A jockey has been convicted of bullying and harassing another rider. Robbie Dunne, who was Bryony Frost’s stable colleague at the time, will no longer be able to ride in Britain after being found guilty on 2 charges by a disciplinary panel.
Dunne was found guilty of all four charges of anti-horse racing behavior.
Robbie Dunne was found guilty of “bullying and harassing” Bryony Frost, a fellow rider.
Dunne was found guilty on all four charges of behavior damaging to horse racing’s image by an impartial tribunal.
Three allegations of indecent or aggressive behavior have still to be examined.
Following accusations presented by the British Horseracing Authority, the panel heard testimony over many days concerning a “weighing-room culture” (BHA).
Dunne was found guilty of “disgusting targeting, purposeful harassment on and off track, and infrequent examples of hazardous bullying,” according to the panel’s head, Brian Barker QC.
“Deliberate behaviour over a substantial period of time has been shown,” Barker said.
He said the panel was “very concerned” about the “deep-rooted and coercive” weighing-room culture.
The bulk of the instances in issue occurred in 2020, when Dunne was accused of threatening Frost by threatening to “throw her through a wing [of a fence]” and of using sexist words against her by the panel.
“We discover that the comments used on September 3 were a pledge to do genuine damage – in addition to the typical jockey slogan of’murdering,’” Barker added.
“We judge Ms Frost to be genuine, smart, and convincing based on her evidence and demeanor.”
“She had violated the code [of the weighing chamber] by bringing her complaint to the authorities, knowing that her isolation – and rejection by others – was unavoidable.”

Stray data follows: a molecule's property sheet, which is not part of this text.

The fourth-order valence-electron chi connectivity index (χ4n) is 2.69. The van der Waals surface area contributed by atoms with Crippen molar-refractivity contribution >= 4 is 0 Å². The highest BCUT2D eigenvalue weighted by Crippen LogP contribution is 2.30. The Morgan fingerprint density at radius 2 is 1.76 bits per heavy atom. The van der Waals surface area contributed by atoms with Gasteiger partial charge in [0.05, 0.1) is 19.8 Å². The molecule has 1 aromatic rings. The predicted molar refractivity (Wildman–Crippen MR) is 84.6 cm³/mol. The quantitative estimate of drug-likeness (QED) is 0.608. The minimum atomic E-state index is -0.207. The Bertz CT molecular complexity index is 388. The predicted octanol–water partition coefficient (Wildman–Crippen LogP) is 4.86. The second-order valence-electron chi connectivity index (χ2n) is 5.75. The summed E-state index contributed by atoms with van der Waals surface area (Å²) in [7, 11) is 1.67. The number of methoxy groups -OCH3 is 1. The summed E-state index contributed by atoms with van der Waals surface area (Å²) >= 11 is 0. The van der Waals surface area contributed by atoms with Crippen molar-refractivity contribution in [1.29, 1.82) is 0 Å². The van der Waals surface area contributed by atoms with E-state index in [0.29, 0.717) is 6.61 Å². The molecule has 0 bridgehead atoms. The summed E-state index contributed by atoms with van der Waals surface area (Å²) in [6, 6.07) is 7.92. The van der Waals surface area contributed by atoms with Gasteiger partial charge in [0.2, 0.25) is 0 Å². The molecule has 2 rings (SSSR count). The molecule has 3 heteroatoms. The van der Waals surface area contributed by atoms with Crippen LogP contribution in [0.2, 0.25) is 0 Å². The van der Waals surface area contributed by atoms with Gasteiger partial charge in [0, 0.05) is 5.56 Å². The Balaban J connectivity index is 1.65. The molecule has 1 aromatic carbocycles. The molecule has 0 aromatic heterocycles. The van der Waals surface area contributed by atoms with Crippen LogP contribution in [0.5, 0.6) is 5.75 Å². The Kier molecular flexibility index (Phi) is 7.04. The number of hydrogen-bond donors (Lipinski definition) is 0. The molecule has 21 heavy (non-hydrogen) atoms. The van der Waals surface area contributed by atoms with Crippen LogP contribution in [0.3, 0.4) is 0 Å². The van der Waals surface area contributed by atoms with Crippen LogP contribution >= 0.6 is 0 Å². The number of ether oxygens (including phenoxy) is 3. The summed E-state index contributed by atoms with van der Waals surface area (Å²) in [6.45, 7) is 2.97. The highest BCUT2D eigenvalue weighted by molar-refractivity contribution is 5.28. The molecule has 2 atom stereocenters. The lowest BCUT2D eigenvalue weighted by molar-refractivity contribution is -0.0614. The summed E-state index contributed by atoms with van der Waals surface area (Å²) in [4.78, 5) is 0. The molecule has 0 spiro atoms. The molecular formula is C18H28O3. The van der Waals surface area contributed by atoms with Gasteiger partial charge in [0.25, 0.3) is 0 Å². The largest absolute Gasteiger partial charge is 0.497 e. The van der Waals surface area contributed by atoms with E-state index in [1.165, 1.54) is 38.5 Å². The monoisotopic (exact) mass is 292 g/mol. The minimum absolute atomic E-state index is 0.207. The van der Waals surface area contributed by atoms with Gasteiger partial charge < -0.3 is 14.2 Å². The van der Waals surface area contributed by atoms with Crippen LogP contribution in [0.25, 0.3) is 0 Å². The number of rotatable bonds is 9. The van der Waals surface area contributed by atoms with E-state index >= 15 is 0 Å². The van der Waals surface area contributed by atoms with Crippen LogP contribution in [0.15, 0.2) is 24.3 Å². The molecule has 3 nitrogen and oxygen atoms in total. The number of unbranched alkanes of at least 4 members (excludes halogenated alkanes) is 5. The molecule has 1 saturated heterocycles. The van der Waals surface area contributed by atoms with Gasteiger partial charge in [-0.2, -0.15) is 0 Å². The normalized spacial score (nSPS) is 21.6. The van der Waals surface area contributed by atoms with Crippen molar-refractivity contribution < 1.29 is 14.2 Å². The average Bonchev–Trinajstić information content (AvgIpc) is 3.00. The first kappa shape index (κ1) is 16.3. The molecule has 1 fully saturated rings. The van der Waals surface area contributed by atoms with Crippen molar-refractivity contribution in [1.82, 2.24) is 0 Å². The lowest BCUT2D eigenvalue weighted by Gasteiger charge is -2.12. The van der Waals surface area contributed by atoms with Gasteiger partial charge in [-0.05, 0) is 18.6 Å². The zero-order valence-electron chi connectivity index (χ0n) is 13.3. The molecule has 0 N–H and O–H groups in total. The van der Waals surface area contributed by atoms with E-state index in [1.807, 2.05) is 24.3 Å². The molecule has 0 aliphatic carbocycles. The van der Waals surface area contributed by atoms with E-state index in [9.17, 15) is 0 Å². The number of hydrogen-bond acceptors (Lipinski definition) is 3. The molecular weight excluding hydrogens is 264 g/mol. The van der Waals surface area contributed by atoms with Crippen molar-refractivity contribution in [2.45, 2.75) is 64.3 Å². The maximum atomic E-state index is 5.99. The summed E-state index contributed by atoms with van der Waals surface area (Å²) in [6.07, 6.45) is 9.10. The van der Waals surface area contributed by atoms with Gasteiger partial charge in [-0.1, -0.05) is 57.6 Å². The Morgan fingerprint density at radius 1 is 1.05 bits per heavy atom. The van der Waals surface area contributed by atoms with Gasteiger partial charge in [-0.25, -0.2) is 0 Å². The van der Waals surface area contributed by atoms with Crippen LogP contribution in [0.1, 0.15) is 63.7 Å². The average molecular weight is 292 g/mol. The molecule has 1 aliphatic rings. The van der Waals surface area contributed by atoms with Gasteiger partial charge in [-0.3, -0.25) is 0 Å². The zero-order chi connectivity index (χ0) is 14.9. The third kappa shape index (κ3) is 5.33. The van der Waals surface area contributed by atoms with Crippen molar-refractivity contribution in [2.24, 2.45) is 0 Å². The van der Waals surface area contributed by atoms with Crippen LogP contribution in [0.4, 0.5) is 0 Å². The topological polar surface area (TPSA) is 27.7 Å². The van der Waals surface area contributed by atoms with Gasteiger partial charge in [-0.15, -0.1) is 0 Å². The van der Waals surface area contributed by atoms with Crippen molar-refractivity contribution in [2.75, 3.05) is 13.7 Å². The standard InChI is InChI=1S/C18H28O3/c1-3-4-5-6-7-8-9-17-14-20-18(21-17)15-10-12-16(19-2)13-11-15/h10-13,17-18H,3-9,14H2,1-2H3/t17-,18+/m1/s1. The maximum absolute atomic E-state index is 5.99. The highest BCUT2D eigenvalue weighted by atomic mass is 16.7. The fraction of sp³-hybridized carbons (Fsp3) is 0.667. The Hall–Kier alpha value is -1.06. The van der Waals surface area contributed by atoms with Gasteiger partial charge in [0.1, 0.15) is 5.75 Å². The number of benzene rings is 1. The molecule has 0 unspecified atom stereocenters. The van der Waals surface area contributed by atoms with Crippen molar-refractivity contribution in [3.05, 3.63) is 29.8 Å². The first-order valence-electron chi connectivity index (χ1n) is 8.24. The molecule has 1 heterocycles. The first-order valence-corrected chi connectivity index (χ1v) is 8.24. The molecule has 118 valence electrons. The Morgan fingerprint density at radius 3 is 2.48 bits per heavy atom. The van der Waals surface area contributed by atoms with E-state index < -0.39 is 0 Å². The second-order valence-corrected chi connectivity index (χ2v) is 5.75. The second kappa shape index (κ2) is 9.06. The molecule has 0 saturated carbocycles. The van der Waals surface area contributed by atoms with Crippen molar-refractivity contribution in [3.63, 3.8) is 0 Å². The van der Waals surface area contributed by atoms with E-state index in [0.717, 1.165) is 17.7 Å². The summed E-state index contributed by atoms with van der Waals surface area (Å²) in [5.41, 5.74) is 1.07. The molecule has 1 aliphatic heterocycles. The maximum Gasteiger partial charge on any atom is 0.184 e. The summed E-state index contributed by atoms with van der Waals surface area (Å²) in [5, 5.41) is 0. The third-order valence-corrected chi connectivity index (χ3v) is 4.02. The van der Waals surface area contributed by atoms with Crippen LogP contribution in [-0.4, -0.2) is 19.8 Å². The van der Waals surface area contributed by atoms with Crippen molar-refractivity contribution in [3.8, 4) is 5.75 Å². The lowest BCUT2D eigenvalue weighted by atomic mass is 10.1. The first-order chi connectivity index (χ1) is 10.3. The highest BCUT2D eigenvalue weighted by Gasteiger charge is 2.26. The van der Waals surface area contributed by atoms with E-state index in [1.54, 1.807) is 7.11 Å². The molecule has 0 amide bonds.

“We are unwilling to accept Mr Dunne’s sweep of denials, critiques, and justifications after Mr Dunne admitted after the Southwell race that Ms Frost was the cause of his mount’s death and that he had suffered a fall.”
In this instance, what evidence has been heard?
In his concluding comments, Louis Weston, representing the BHA, said that Dunne had a “vendetta” towards Frost.
Frost’s behavior by certain coworkers after she filed the complaint has been “outrageous,” according to Weston, who added that Frost has been shunned by other jockeys and valets.
Dunne, 36, allegedly threatened Frost with significant bodily harm and used “foul, sexually abusive, and sexist words” against her, according to Weston.
Frost testified that Dunne “opened his towel and shook himself” in front of her in the men’s changing area, where female jockeys would sometimes go to retrieve their equipment.
Dunne said that being nude was not a sexual act, and that the only time she was undressed in front of others was when she was going from the sauna to the weighing scales.
In his final statements during the court, Roderick Moore, defending Dunne, described the BHA case as a “jigsaw puzzle with multiple missing parts.”
Frost had “problems” with three other top jockeys, he claimed, and a leak of the probe report to the Sunday Times had “a significant influence on Mr Dunne’s health and wellbeing.”
Dunne had rejected four accusations of anti-horse racing conduct, including bullying and harassing Frost, as well as two of the three counts of aggressive or unlawful behavior.
When Dunne told Frost he would send her through the side of a fence, he maintained it was a “figure of speech” rather than a “threat.”
Weston wondered why no other bikers had noticed anything unusual about the transaction.
“If a weighing-room culture enables one rider to threaten another with significant injury to themselves and their horse, that culture is rotten and rancid, and we believe it should be eliminated. It has served its purpose “he said
He said that racing “put a strain on those who might normally talk freely.”
The tribunal will hear the BHA’s and Dunne’s legal teams’ comments on fines.